I don’t read as much sci-fi as I should for an aspiring sci-fi novelist. I began addressing this a couple years ago by reading Hugo Award winners, starting with The Three Body Problem…which was good but scared me on an existential level. My second try was Ann Leckie’s Ancillary Justice, a book I’d seen countless times window shopping in Barnes and Noble. I’ve read all three books in her Imperial Radch trilogy since then, and learned about myself as a writer in the process; they were also great books, which is why I picked up Leckie’s latest novel, Provenance.
What catches my attention in Leckie’s stories is the significance of family ties, obligations, and identities to her protagonists. Provenance continues that tradition by introducing Ingray, adopted daughter of a career politician, who fears being disowned. Ingray’s also desperate to avoid humiliation at the hands of her far more capable brother. So what does she do? Ingray participates in a prison smuggling op that’s supposed to help her find stolen war relics, which she ultimately wants to hand over to her mother. Of course, this plan is derailed immediately, setting readers up for a story which, as far as the first couple chapters indicate, has more levity than the metaphysically concerned Imperial Radch books.
To my surprise, family is significant to much of my storytelling as well. I don’t come from prestige or politics: I’m the son of an immigrant mom and first-gen dad, divorced many years ago. My siblings and I talk sparingly. I was rarely home as a kid, always with my friends, and being welcome into their families. My protagonists, in turn, seem obsessed with forming families, reconciliation, and reuniting with people. Correlation doesn’t equate to causation, but it’s hard to ignore the fact I’m probably writing what I know, you know? Writing about family is perhaps a form of catharsis, a means for my typically unexplored emotional landscape to emerge.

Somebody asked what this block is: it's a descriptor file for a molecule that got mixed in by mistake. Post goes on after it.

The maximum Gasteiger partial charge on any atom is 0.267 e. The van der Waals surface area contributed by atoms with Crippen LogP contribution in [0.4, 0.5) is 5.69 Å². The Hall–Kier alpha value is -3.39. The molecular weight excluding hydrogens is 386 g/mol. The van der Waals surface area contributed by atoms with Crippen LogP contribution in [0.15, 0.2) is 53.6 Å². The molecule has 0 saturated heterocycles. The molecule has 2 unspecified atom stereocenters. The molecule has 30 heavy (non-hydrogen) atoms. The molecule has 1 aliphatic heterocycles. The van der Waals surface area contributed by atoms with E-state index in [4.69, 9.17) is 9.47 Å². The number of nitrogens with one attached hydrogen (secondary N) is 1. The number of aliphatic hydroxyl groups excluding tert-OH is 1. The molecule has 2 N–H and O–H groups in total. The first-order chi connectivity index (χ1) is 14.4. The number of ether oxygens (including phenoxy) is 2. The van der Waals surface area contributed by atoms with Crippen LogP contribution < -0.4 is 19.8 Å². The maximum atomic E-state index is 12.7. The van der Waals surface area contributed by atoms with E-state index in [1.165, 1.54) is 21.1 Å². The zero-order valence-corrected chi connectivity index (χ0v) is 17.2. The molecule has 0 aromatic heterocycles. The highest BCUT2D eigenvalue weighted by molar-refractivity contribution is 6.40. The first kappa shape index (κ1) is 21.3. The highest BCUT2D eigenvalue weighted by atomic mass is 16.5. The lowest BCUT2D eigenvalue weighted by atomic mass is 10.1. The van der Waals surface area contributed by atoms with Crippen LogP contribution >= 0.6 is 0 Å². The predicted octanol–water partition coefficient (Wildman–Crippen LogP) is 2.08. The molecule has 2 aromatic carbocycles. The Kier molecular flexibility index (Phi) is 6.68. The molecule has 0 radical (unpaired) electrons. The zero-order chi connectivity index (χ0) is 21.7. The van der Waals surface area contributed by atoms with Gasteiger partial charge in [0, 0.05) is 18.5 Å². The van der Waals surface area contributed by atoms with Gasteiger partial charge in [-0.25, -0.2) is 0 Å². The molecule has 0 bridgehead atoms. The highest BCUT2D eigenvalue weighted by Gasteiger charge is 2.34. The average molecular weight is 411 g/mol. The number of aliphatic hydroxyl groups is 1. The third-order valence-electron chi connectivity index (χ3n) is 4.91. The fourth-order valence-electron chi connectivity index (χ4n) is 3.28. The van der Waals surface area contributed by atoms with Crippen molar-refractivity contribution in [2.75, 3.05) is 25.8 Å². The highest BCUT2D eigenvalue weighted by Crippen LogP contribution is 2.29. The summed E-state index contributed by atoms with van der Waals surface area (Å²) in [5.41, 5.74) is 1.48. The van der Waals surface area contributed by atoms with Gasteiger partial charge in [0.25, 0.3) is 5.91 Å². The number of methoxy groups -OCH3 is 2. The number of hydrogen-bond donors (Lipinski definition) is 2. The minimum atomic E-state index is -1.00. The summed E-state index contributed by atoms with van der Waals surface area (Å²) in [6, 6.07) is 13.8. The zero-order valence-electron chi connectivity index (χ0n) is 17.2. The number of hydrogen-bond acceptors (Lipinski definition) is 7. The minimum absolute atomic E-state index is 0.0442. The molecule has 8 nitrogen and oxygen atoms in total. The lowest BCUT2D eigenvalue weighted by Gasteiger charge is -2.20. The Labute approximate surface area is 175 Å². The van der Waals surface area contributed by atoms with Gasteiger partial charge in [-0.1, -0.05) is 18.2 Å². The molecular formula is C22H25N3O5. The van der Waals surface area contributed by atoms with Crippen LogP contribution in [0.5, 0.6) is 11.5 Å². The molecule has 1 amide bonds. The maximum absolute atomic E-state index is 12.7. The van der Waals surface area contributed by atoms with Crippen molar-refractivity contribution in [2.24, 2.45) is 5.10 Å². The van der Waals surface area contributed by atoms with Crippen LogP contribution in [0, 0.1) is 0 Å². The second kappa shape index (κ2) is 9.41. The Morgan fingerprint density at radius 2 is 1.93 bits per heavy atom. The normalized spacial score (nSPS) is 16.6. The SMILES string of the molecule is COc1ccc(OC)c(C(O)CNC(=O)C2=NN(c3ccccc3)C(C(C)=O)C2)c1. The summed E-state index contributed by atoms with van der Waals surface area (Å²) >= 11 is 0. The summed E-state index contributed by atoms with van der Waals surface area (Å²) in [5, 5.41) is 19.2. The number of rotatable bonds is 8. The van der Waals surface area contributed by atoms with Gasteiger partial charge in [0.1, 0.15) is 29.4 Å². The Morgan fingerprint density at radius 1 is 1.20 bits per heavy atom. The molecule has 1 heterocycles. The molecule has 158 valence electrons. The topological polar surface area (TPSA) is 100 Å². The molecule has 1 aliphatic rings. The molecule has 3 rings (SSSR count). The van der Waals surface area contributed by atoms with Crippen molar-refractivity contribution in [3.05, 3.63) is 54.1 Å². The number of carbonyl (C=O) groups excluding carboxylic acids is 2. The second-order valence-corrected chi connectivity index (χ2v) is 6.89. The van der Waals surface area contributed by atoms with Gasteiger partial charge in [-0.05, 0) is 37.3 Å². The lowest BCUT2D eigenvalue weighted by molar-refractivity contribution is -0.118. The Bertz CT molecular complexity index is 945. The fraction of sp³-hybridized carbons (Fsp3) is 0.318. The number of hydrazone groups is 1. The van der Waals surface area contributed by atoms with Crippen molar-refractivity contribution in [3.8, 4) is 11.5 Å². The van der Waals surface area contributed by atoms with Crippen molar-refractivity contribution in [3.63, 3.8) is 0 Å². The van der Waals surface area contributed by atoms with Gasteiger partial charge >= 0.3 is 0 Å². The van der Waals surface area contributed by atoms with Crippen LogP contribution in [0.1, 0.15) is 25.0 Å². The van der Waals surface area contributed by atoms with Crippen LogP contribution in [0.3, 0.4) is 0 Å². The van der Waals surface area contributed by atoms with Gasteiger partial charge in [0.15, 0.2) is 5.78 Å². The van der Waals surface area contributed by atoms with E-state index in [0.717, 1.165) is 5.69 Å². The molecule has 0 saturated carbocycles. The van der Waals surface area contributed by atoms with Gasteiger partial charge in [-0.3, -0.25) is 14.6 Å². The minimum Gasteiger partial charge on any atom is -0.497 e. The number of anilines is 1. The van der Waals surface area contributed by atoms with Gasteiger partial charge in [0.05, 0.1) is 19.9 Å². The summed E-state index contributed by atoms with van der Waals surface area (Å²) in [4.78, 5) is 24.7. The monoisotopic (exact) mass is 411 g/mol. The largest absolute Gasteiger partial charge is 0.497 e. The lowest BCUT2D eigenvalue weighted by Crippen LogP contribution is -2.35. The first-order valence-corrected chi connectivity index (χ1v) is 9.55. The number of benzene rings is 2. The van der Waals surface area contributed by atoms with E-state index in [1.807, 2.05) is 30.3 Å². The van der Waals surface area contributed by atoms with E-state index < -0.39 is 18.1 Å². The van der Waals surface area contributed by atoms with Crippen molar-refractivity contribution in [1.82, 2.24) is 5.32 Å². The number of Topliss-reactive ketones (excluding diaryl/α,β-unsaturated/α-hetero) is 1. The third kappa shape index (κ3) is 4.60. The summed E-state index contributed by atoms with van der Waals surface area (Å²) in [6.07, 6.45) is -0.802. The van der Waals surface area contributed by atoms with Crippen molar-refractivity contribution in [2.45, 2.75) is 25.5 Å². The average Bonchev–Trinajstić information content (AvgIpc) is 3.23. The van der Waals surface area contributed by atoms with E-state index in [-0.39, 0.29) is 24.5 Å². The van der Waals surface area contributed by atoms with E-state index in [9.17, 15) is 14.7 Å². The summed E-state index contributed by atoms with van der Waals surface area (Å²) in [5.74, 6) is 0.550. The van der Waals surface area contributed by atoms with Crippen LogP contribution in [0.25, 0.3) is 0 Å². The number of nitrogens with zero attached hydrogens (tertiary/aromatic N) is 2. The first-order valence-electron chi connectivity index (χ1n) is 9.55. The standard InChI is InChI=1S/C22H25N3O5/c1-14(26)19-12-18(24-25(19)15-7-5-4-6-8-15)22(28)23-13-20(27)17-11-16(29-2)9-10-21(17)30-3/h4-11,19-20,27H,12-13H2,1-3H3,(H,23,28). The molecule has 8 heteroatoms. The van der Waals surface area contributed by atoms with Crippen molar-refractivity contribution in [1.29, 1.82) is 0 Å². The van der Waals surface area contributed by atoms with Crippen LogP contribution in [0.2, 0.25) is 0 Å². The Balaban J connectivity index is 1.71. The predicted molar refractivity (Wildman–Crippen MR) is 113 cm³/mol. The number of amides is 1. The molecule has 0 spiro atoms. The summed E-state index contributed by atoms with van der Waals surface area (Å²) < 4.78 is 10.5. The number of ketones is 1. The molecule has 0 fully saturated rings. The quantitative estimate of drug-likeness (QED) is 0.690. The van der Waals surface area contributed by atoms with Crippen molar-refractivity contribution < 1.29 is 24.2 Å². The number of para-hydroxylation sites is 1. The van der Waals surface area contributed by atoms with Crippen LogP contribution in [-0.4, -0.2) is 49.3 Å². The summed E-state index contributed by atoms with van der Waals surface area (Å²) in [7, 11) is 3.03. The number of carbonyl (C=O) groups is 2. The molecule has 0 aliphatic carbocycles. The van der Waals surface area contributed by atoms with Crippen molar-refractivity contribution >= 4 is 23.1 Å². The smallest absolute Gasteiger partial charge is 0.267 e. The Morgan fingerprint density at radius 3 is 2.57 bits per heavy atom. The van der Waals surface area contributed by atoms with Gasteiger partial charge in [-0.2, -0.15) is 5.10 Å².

In summary, Ann Leckie is cool, and family is important, even if you don’t realize just how important it is. I must confess this “Book Backlog” series was supposed to cover books I had in my house but never got around to finishing. I don’t own Provenance, I’m borrowing it from the library, which means I’ve already put off accomplishing my original goal.
Here’s to more procrastinating!